An excellent Costa Rican adventure goes bad

Not every adventure goes to plan – sometimes they fall flat. But there’s always another waiting just around the corner

I step out of a bus in Turrialba – a tiny city 80 to 90 kilometres away from home. For me, home is where I leave my luggage. My bag, perhaps my life, is now in a hostel locker in the Costa Rican capital of San José.

There is not much to the city of Turrialba, other than the volcano that sits on its edge – Shutterstock Costa Rican
There is not much to the city of Turrialba, other than the volcano that sits on its edge – Shutterstock

This tiny city might even look welcoming. A handful of one-storey shops and houses are clamped together in no particular order right at the foot of the Turrialba volcano, surrounded by coffee plantations and pristine jungles.

Surely, every family in the city can see the smoky summit from their kitchen windows, along with beautiful tropical gardens, fruit trees and all the wildlife that comes with it.

The Turrialba volcano is one of the dozens of Costa Rican volcanoes that shake things up every once in a while and, in the past couple of years, it has increased its activity. Despite being located right under an active volcano the city seems peaceful. Too peaceful.

I look around searching for a sign of life but all the streets are empty. If I were to take a nap right now, I could use my backpack as a pillow, lay down on the main road and get some rest without risking being run over by a car. The bus that just dropped me here was the last for two days. A homeless dog is my only company.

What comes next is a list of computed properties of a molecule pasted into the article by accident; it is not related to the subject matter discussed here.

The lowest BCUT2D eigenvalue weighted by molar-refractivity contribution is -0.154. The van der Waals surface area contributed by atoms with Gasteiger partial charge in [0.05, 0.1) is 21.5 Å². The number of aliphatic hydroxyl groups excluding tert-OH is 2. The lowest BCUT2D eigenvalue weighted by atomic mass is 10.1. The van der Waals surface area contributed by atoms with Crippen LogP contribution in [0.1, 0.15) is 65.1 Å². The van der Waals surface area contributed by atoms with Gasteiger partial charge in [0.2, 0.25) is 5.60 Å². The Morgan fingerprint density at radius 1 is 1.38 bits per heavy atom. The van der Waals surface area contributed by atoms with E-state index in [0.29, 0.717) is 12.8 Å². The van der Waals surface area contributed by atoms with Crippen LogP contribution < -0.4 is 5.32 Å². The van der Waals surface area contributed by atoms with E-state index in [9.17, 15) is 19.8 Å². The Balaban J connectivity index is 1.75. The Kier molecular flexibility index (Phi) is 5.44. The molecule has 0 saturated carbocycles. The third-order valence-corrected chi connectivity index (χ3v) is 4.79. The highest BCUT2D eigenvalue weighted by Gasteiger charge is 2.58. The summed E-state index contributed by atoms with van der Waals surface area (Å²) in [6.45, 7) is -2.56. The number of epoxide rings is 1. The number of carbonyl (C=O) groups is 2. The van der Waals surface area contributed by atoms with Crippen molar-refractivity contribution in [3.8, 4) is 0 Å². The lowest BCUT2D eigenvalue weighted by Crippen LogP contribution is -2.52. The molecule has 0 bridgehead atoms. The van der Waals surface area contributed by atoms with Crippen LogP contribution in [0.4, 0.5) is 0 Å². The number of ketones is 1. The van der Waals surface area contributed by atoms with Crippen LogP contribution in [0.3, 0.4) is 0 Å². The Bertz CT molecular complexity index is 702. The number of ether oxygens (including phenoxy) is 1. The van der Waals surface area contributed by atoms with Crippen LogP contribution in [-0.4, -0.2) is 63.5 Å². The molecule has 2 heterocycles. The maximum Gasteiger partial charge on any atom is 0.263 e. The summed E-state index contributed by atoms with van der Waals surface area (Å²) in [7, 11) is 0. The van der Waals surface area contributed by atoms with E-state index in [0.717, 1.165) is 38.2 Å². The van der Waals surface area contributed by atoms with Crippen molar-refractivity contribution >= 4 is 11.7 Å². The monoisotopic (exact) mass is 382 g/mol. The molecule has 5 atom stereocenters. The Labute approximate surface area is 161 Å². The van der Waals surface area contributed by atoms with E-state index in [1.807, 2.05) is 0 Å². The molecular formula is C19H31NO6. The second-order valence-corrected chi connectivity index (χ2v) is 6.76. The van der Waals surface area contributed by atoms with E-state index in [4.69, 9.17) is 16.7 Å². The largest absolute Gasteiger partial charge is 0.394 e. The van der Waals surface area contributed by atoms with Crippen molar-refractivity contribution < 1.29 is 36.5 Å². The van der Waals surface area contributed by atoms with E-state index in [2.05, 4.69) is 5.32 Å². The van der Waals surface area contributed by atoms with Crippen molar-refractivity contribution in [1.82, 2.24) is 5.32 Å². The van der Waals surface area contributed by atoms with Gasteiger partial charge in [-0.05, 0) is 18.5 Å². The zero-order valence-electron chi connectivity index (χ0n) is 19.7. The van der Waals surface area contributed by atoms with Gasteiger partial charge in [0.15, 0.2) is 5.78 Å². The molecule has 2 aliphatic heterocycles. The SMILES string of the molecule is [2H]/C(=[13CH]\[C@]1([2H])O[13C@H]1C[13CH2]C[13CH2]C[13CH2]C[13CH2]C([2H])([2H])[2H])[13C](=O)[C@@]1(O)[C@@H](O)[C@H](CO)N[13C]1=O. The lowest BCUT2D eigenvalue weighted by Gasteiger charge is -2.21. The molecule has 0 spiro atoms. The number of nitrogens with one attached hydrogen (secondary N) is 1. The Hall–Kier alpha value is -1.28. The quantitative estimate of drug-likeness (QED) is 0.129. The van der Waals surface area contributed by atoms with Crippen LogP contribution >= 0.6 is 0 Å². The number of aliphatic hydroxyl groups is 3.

Turrialba volcano is active and erupts regularly – Shutterstock Costa Rican
Turrialba volcano is active and erupts regularly – Shutterstock

The entire country is celebrating the Semana Santa – one whole week of holidays before Easter. Ticos (that’s what Costa Ricans call themselves) spend this time quietly with families or go to the beach with friends, because any holiday is a good enough reason to visit one of Costa Rican beaches. No wonder cities seem dead these days.

What am I doing here in Turrialba, you ask. Trust me, I’m asking myself the exact same question. All of my friends decided to spend this week on the beaches of neighbouring Panama. And me? Let’s say I was in the mood for my own adventure.

My Costa Rican friend Maria Carolina invited me to spend the Semana Santa with her family. And let’s be honest, when a place that you call home is just a place where you drop your luggage, sometimes you start missing another type of home. A home where a family gathers together, where a grandpa makes jokes, a beautiful Costa Rican mother serves everyone yet another variation of a rice and beans dish and two funny poodles are running around, making noise.

Ceviche is a dish of cured, raw fish, served with lime, lemon, onion and chilli pepper – Shutterstock Costa Rican
Ceviche is a dish of cured, raw fish, served with lime, lemon, onion and chilli pepper – Shutterstock

I painted a picture in my mind based on everything Maria Carolina had told me about her family and I was ready for a special adventure – and it seems like I’ve got exactly what I’d asked for. Only, I might need to revisit my definition of adventure and make sure it doesn’t include being left alone in the middle of nowhere.

I aimlessly wander the streets of Turrialba. The bright walls and retro signboards of local shops lead me to a neat square of exuberant tropical forest fashioned into a park. I walk through and find myself surrounded by tidy houses that all look alike: flat roofs, brightly coloured walls and wide, covered patios where I imagine a whole family would relax during the hot afternoon hours.